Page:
Letting go

Recently I went running with a family member (I was running, and they were biking). I thought I knew the way back and was taking a circular route back to our starting point, until I realized that I was completely off base and the only way back was via the way I had run.  Unfortunately, I wasn’t physically able to run further so … I stopped and commandeered the bicycle turning it into a tandem with me steering and my passenger sitting passively on the seat in the back, along for the ride.  To say that the passenger was not comfortable with the situation (I surmised from the screaming) would be an understatement, but the discomfort was not because of the hard bicycle seat.  Besides sitting and trying not to fall off, they had to completely let go and just trust that I knew what I was doing.

This letting go and trusting someone or something else is not a simple task.  It got me thinking that while most of the time I write about people taking control of the financial aspect of their lives, there is also an element of one’s financial health that relates to letting go and trusting others. The following are a number of areas where we see this critical concept at work.

Loosen up and reduce stress

Finances are often a source of stress. When we try too hard to be in control (about things that are out of our control) it causes tension that can be detrimental to our physical health. When we are in a relationship it is even more important to ensure that financial issues do not become a point of friction. In America, a third of adults in relationships admitted that money was a large source of conflict. It is therefore not surprising that fighting about money was the second leading cause cited for divorce, after infidelity. By trusting your partner and working together to create and follow through on your financial plan, you will be strengthening your relationship in all areas, not just with your finances.

Slow and steady wins the race

Our lifestyles are often about instant gratification. From the microwave that decades ago showed us we don’t need a slow bake when we can nuke our food in seconds, to emails and – you just have to love the name – instant messaging. It’s critical that we realize that instant doesn’t necessarily mean better. That is true of many things, but in particular it should be our attitude towards long-term saving goals. Most of us will not receive an instant, huge windfall. And if that’s the case, the best way to set yourself up for retirement is to save small amounts (if that is what you can afford) and have the patience to watch it grow slowly and accumulate into something very substantial (once you have chosen the investment strategy that is right for you). When you start young and invest consistently you benefit from the miracle of compounding (once described by Albert Einstein as the “eighth wonder of the world”). Interest earned on interest compounding in a virtuous cycle will boost your long-term gains dramatically.

Markets are volatile

If your money is invested in the stock market you need to accept that markets are volatile (just look at what has been occurring over the last few months). In theory most people understand they need to stay calm when the markets drop, to avoid foolish mistakes.  But watching the value of your investments shrink can make your reality quite different.  Many people panic when they see large percentages knocked off their assets, and this causes knee jerk reactions, selling at exactly the wrong time (aka selling low instead of high) leading to substantial losses. Following the market daily (or hourly) will only increase your stress levels, and can be counter-productive.  Learn to set up a plan and let go.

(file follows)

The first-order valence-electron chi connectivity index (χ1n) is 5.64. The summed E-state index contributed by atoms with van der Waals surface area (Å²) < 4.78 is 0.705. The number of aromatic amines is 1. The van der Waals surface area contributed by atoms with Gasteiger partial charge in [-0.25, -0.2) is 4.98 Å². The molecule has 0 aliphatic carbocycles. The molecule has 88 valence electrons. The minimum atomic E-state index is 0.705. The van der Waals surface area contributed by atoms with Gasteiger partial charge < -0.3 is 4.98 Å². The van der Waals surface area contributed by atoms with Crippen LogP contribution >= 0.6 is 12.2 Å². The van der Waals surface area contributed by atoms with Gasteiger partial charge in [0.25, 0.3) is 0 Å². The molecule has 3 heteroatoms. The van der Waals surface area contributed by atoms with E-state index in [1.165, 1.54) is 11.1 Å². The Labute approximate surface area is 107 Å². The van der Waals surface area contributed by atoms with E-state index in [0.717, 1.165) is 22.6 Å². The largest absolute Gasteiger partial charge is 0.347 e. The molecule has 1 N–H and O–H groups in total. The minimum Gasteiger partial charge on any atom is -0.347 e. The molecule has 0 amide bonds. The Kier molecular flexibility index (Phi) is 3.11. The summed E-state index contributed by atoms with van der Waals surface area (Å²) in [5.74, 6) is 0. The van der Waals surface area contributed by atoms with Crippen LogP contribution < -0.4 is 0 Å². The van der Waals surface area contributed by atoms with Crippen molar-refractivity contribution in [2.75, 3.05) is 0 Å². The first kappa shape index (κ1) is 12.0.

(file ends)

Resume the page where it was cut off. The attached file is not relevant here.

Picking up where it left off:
Be consistent

We are exposed to so much information and so many different investment options, whether it is via social media, friends or acquaintances. How often have you been tempted to invest in the ‘next great thing’, only to hear about the next ‘next great thing’ shortly after? Stay consistent to your plans and strategy. You should never go chasing returns, trying to jump on last year’s bandwagon.  While there may be some highly sophisticated investors who day trade or use financial strategies to invest successfully (usually a small minority of investors), most long-term investors need to avoid reacting to market noise and ensure their investments match their long-term financial plan.  Stay the course and let go.  Create a blueprint for success and then let it run, evaluating your plan intermittently.

Trust your professional advisor

I’d like to think that you chose your professional advisor after you assessed that they were honest, successful and professional. When you began your relationship with them you trusted them to invest your money and help you achieve your goals. Obviously it is crucial that you evaluate performance periodically when you can assess your strategy and decide if it still meets your needs, or if the plan should be adjusted. However, sometimes you need to trust the professionals you have chosen and not second guess every move.  Bouncing around between advisors and strategies is a recipe for underperforming.  Trust your judgement to pick the right people to work with.

I often talk about the importance of making an effort, ‘hishtadlut’ – you can’t just sit back and wait for things to happen. But in the above points I am showing that there are times when it is beneficial to relax, build trust, reduce stress and improve your relationships (together with your finances). You don’t need to experience a spontaneous bike ride like mine to absorb the lessons. Trust me – by letting go you will have so much more to hold on to. Behatzlacha!